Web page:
After they gave up on repealing Obamacare and revising the tax code to provide tax cuts for the rich, the House just passed a bill that restricts abortion after 20 weeks. Like the Obamacare repeal bill that they passed more than 50 times, it is a typical piece of political posturing, pandering to the Religious Right, and it will probably never be enacted into law. The Senate has no plans to consider it, and it would probably be subject to a Democratic filibuster if Republicans could manage to get a majority to vote for it, also doubtful.
First let’s look at some facts about abortion in the US. Here are some statistics from Fox Noise, hardly a pro-choice proponent:
“Of the 1.6 million abortions performed in the U.S. each year, 91 percent are performed during the first trimester (12 or fewer weeks’ gestation); 9 percent are performed in the second trimester (24 or fewer weeks’ gestation); and only about 100 are performed in the third trimester (more than 24 weeks’ gestation), approximately .01 percent of all abortions performed.” (See Note)
Most of those final 100 abortions are performed because of a medical condition that puts the woman’s life in danger. If abortions are limited to 20 weeks, only about 1% of those 1.6 million abortions will be affected. The law specifically exempts cases where the woman’s life is in danger or in cases of rape or incest. The number of elective abortions not exempted under the proposed law must be vanishingly small.
Other than political posturing, why would Republicans try to pass such a law if its effect on the abortion rate is insignificant? Here is one possible reason, and to understand it, look at how Obamacare was passed. Initially, Democrats proposed a pretty comprehensive health care program for all US citizens. After many months of haggling with Republicans and some reluctant Democrats, Obama was forced to accept some compromises that left the resultant legislation with significant flaws. Obama recognized this, but decided to go ahead with it. He said it was a start, and he hoped to improve it in future legislation. But it did establish the principle that all citizens are entitled to health care.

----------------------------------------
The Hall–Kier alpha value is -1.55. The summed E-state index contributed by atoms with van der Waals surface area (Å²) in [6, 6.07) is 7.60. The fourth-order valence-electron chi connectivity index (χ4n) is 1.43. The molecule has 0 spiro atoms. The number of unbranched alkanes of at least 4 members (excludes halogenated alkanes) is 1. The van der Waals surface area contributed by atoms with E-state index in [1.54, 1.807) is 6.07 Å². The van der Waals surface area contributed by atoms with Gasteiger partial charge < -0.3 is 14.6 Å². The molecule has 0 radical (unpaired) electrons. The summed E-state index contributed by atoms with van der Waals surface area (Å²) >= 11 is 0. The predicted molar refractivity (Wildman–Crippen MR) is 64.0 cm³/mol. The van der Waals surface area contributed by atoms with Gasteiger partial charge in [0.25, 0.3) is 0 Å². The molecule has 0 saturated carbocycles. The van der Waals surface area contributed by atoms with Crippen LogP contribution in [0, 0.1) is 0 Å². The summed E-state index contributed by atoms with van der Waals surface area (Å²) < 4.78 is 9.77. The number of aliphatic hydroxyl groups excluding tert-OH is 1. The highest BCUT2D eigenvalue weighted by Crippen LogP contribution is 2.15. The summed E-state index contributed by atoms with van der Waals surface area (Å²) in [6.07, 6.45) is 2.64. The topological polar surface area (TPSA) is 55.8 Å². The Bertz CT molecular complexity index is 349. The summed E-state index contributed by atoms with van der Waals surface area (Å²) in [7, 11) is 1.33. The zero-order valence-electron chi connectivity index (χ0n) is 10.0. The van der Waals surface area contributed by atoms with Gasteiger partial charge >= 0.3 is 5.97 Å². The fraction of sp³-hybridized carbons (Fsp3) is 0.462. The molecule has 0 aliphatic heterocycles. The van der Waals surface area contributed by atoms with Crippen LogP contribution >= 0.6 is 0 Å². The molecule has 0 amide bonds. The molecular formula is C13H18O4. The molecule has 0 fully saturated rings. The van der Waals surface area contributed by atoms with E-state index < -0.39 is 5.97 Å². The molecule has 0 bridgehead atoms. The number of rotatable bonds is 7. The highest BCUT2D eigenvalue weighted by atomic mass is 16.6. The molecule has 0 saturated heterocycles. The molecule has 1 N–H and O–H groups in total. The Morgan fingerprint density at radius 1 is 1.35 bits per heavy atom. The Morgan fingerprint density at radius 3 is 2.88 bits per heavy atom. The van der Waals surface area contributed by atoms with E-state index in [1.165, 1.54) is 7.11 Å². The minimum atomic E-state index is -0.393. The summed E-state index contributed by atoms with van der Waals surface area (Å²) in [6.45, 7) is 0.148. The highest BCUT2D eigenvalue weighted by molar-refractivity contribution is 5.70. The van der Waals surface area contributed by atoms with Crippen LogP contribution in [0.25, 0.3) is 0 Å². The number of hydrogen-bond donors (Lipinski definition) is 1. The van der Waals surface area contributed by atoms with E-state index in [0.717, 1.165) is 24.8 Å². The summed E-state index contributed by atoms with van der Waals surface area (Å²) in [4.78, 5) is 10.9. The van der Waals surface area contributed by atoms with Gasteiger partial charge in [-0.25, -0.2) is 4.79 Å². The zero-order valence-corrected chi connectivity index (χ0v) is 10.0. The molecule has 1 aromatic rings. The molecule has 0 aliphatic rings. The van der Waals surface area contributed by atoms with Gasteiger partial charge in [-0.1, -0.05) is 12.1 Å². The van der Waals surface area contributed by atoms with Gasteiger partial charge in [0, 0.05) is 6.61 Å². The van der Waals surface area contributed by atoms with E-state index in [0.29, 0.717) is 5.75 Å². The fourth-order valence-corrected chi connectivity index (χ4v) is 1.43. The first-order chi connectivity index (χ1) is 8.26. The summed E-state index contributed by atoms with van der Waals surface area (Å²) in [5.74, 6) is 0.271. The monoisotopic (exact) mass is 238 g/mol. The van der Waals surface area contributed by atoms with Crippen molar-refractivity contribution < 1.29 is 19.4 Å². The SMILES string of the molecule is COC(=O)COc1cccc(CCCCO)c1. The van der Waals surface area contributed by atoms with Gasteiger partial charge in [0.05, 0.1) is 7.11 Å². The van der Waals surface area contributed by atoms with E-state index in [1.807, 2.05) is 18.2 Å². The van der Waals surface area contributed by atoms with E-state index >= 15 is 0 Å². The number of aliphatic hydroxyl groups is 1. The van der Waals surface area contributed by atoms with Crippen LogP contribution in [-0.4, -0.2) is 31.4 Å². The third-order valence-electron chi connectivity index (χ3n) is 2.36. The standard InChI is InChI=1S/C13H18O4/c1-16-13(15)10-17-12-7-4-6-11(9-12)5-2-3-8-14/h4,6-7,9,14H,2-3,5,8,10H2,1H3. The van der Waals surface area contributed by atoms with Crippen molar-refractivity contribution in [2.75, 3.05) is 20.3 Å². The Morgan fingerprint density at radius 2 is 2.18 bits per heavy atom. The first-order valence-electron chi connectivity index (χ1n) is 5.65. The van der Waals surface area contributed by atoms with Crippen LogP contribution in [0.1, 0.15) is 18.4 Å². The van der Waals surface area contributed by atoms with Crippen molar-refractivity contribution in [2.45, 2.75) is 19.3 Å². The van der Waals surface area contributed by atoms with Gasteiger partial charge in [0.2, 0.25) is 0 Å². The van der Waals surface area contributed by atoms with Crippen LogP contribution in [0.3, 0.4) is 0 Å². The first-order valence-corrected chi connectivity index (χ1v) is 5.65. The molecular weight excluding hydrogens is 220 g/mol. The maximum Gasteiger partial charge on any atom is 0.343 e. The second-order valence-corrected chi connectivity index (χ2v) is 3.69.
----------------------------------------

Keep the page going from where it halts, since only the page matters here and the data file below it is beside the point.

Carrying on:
Obamacare started as a good program, and was watered down by compromises, with hopes for future improvements. The Republican assault on women’s choice starts out innocuously, with plans for future revisions that will be disastrous for women.
This legislation deserves to be added to the growing trash pile of failed legislation attempted by the Trump administration. Let’s hope it meets that fate.
NOTE: From Fox Fast Facts: http://www.foxnews.com/story/2003/06/17/fast-facts-us-abortion-statistics.html
Bert Bigelow graduated from the University of Michigan engineering school, and then pursued a career in software design. He has always enjoyed writing, and since retirement, has produced short essays on many subjects. His main interests are in the areas of politics and religion, and the intersection of the two. Many of his writings are posted on his web site, bigelowbert.com. You can contact him at firstname.lastname@example.org